Four or more languages, anyone? That's still quite a bit.
Anyone speak five or more languages? Wow, come see me during the break.
(Laughter) To me, learning a language is.
For me, it's like a deck of playing cardslying faced down on the table.
As you start learning and understanding, the cards start opening up for you.
Now there's no standard wayof classifying this.
But as you learn, you reach certain milestones.
And the first one would bewhen about 25% of the cards are turned up, you reach like a basic level.
At this level, you have a basevocabulary, some grammar, and you're able to havemaybe very simple conversations and communicate a little bit.
And your study goes on until you reachthis magical point of fluency, what we call being fluent in the language.
Now what does it mean, being fluent in a language? It means that you've turned upmore than 50% of the cards in the deck, and that is the point where you have – where the languagebecomes part of your subconscious so that even if you don't use it anymorefor 10 years or longer, you will not forget it.
You can get back into itwithin a very, very short time.
So this is a level where you'recomfortable thinking in a language, and comfortablecommunicating in a language.
Now, some people go onand, you know, reach like a mastery level.
By that time, you know classic literaturein the other language and have maybe in-depth knowledgeof specialized fields.
That's often the point taken in academia.
For me, when I learnedmy first foreign language, I had a head start because I was born to a German-speakingmother and an American father.
Now, when I was a baby, I didn't really understand that what my parents were speaking to mewere two separate languages.
But by the time I was two years old, I had figured it all out.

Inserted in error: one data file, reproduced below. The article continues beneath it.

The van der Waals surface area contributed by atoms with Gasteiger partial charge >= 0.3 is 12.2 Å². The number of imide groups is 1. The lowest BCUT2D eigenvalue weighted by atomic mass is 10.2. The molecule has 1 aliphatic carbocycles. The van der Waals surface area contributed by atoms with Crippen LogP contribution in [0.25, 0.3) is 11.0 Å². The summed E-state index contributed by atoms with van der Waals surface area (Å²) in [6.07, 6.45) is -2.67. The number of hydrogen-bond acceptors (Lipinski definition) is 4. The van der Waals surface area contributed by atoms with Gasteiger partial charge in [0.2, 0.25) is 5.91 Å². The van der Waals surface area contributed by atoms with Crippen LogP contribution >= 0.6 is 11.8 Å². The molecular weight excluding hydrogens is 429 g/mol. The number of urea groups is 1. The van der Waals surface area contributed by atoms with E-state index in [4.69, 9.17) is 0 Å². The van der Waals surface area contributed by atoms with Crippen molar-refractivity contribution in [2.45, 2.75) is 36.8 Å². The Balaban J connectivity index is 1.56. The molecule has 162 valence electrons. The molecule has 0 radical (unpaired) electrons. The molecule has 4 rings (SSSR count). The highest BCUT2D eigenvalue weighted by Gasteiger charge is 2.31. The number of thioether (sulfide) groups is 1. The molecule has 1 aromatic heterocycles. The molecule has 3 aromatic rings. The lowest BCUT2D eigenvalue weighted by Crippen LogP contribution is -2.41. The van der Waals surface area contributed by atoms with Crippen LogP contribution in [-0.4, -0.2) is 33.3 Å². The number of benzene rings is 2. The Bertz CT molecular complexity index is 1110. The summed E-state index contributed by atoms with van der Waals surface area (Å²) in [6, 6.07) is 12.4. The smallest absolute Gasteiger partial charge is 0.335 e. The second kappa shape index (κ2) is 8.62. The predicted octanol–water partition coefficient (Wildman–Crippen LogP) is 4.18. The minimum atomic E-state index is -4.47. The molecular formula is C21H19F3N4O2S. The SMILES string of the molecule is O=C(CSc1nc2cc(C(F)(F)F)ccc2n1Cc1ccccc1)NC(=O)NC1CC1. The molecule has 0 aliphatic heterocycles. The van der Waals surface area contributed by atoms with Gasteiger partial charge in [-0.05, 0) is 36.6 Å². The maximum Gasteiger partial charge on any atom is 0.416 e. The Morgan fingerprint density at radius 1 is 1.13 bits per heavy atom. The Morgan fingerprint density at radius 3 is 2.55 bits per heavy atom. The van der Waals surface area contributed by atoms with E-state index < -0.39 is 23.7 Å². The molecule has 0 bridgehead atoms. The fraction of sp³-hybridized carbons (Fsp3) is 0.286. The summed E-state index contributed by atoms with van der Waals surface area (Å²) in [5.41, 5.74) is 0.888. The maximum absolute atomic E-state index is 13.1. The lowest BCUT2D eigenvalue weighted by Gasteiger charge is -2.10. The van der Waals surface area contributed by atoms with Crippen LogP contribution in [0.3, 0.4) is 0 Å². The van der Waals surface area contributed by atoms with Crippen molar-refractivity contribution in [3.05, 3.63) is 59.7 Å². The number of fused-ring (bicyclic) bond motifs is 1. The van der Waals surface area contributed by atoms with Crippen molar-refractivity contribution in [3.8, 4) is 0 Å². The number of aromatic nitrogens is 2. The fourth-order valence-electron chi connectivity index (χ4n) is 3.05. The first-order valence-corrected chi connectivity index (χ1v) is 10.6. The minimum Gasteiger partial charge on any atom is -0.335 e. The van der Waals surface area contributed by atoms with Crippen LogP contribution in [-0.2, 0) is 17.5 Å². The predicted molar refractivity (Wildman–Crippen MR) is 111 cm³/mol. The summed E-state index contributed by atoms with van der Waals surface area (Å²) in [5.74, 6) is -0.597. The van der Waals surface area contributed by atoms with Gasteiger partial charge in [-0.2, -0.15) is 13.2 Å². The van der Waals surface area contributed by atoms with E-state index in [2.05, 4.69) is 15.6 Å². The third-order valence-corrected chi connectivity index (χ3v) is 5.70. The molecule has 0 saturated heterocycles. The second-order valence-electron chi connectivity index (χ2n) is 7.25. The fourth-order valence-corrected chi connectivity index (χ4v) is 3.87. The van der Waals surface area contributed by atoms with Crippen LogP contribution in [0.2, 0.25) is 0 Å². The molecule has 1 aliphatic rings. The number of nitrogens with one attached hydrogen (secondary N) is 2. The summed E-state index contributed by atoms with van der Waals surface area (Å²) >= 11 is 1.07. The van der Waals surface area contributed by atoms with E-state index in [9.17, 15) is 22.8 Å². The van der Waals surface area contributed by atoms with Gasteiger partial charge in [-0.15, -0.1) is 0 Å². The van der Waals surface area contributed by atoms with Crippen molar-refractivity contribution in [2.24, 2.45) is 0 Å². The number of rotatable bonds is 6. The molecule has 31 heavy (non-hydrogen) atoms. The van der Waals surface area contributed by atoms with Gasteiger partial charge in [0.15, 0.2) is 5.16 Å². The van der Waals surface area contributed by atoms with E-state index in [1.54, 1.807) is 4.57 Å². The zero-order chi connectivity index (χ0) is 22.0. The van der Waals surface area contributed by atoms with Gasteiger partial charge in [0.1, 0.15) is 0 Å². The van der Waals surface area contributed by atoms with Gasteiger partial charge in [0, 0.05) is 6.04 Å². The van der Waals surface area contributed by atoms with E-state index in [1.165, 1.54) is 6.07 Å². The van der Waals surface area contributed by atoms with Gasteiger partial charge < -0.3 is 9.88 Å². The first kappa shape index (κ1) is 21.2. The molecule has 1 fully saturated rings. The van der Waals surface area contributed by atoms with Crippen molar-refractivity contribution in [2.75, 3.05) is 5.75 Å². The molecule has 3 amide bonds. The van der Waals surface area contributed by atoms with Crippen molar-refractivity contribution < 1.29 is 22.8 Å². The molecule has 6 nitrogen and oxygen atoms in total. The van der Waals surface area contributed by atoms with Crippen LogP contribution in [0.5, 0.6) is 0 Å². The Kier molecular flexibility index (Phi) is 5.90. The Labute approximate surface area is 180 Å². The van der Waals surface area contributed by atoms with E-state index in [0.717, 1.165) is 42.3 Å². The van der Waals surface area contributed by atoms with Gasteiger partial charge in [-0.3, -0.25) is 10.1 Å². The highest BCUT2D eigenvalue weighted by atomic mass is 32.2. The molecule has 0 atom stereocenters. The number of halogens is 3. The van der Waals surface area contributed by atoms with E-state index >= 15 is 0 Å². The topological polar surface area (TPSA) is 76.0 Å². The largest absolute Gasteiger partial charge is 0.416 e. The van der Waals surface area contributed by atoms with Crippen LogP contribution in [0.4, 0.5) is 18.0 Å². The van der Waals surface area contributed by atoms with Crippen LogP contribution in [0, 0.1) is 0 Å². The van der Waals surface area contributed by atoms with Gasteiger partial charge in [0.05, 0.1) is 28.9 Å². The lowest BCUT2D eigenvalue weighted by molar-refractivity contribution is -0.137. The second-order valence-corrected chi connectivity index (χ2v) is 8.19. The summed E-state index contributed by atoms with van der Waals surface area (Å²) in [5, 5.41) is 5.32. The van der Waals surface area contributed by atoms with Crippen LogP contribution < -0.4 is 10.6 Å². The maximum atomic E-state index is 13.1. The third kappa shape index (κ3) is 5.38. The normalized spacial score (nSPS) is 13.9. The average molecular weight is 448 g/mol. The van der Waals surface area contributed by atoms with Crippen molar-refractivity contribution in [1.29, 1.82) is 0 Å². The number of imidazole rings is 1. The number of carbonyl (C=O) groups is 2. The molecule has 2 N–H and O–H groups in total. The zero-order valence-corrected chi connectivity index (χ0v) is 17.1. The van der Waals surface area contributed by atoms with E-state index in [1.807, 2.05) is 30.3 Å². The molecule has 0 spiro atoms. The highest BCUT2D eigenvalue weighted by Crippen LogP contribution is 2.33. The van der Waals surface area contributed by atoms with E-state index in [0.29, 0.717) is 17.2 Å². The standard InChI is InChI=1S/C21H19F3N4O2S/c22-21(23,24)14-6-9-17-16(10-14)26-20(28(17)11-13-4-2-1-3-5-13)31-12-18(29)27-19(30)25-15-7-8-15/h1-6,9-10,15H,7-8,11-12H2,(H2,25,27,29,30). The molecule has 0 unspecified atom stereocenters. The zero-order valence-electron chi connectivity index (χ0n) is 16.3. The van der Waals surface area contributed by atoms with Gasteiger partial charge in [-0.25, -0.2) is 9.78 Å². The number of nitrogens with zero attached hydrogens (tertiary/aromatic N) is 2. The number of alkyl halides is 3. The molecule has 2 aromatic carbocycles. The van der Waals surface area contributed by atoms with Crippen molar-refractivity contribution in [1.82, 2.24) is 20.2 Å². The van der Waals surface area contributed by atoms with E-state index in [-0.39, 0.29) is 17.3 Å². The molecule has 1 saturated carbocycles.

Women speak only German.
(Laughter) Men only speak English.
(Laughter) Imagine the fun my parents hadwhen they introduced me to couples.
(Laughter) Being a bilingual was actually prettyhelpful in learning my first language.
It definitely helped.
If you're – But it also gave me something else.
It gave me two identities and the abilityto switch between them.
When you're a native speakerof more than one language, then your personality, your humor, your value system, they change as you switch languages.
This can have huge advantages.
I mean, some studies have shownan increased problem-solving ability or even a higher resistanceto Alzheimer's disease.
But what I'm almost interested in is that it's actually given mea lot of social benefits.
When you're a native speaker, then you feel at homeamong native speakers or in a culture, and also native speakersaccept you as one of theirs.
Now is this only relevantto native speakers? And that's the big question.
But wouldn't it be cool if a person learning a foreign languagecould actually develop another identity and actually enjoy the social benefitsof a native speaker that go beyond communication skills? Well, that's what happened to me.
I was able to do that, and I want to show you from my experiencehow I think this can be achieved.
So if we say this green area hereis the level of the native speaker, the first thing to note isthat on your way to reaching fluency, there is not really any shortcut.
There are some methods that you can usesuch as the Burrito Principle where you identify 20%of the most effective materials to study.
There are some apps, like stuff for time-spaced learning, that increase vocabulary retention.
They save a little time, but in the end, there's no way aroundworking with the material, practicing it, until you reach the fluency level.